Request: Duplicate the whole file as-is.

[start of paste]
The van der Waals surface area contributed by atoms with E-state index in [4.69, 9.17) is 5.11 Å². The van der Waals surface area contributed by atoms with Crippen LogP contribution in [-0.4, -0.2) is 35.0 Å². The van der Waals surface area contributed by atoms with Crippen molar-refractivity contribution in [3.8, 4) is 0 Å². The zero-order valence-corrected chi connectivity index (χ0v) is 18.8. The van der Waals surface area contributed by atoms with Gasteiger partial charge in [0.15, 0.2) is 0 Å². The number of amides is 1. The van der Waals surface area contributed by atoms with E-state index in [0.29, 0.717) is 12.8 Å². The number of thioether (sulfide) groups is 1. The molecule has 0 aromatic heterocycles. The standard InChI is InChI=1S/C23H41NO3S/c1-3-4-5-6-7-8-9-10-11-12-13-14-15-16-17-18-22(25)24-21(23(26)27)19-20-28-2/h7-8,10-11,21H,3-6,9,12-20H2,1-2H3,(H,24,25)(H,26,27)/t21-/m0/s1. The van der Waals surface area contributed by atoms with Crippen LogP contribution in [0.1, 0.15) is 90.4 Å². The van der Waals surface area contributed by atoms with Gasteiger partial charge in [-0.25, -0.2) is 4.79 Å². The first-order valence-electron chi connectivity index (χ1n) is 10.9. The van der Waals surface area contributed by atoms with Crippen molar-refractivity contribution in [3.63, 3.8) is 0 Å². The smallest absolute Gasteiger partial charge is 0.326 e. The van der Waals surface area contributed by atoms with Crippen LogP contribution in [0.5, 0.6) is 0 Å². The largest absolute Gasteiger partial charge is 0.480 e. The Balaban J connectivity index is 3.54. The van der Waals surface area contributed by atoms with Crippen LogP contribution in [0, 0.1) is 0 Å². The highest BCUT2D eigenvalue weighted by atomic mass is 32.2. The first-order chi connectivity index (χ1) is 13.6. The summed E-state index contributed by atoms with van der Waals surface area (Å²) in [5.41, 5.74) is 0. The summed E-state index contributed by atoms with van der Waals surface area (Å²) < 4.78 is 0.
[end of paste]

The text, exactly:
The van der Waals surface area contributed by atoms with E-state index in [4.69, 9.17) is 5.11 Å². The van der Waals surface area contributed by atoms with Crippen LogP contribution in [-0.4, -0.2) is 35.0 Å². The van der Waals surface area contributed by atoms with Crippen molar-refractivity contribution in [3.8, 4) is 0 Å². The zero-order valence-corrected chi connectivity index (χ0v) is 18.8. The van der Waals surface area contributed by atoms with Gasteiger partial charge in [0.15, 0.2) is 0 Å². The number of amides is 1. The van der Waals surface area contributed by atoms with E-state index in [0.29, 0.717) is 12.8 Å². The number of thioether (sulfide) groups is 1. The molecule has 0 aromatic heterocycles. The standard InChI is InChI=1S/C23H41NO3S/c1-3-4-5-6-7-8-9-10-11-12-13-14-15-16-17-18-22(25)24-21(23(26)27)19-20-28-2/h7-8,10-11,21H,3-6,9,12-20H2,1-2H3,(H,24,25)(H,26,27)/t21-/m0/s1. The van der Waals surface area contributed by atoms with Crippen LogP contribution in [0.1, 0.15) is 90.4 Å². The van der Waals surface area contributed by atoms with Gasteiger partial charge in [-0.25, -0.2) is 4.79 Å². The first-order valence-electron chi connectivity index (χ1n) is 10.9. The van der Waals surface area contributed by atoms with Crippen molar-refractivity contribution in [3.63, 3.8) is 0 Å². The smallest absolute Gasteiger partial charge is 0.326 e. The van der Waals surface area contributed by atoms with Crippen LogP contribution in [0.5, 0.6) is 0 Å². The largest absolute Gasteiger partial charge is 0.480 e. The Balaban J connectivity index is 3.54. The van der Waals surface area contributed by atoms with Crippen LogP contribution in [0, 0.1) is 0 Å². The highest BCUT2D eigenvalue weighted by atomic mass is 32.2. The first-order chi connectivity index (χ1) is 13.6. The summed E-state index contributed by atoms with van der Waals surface area (Å²) in [5.41, 5.74) is 0. The summed E-state index contributed by atoms with van der Waals surface area (Å²) < 4.78 is 0.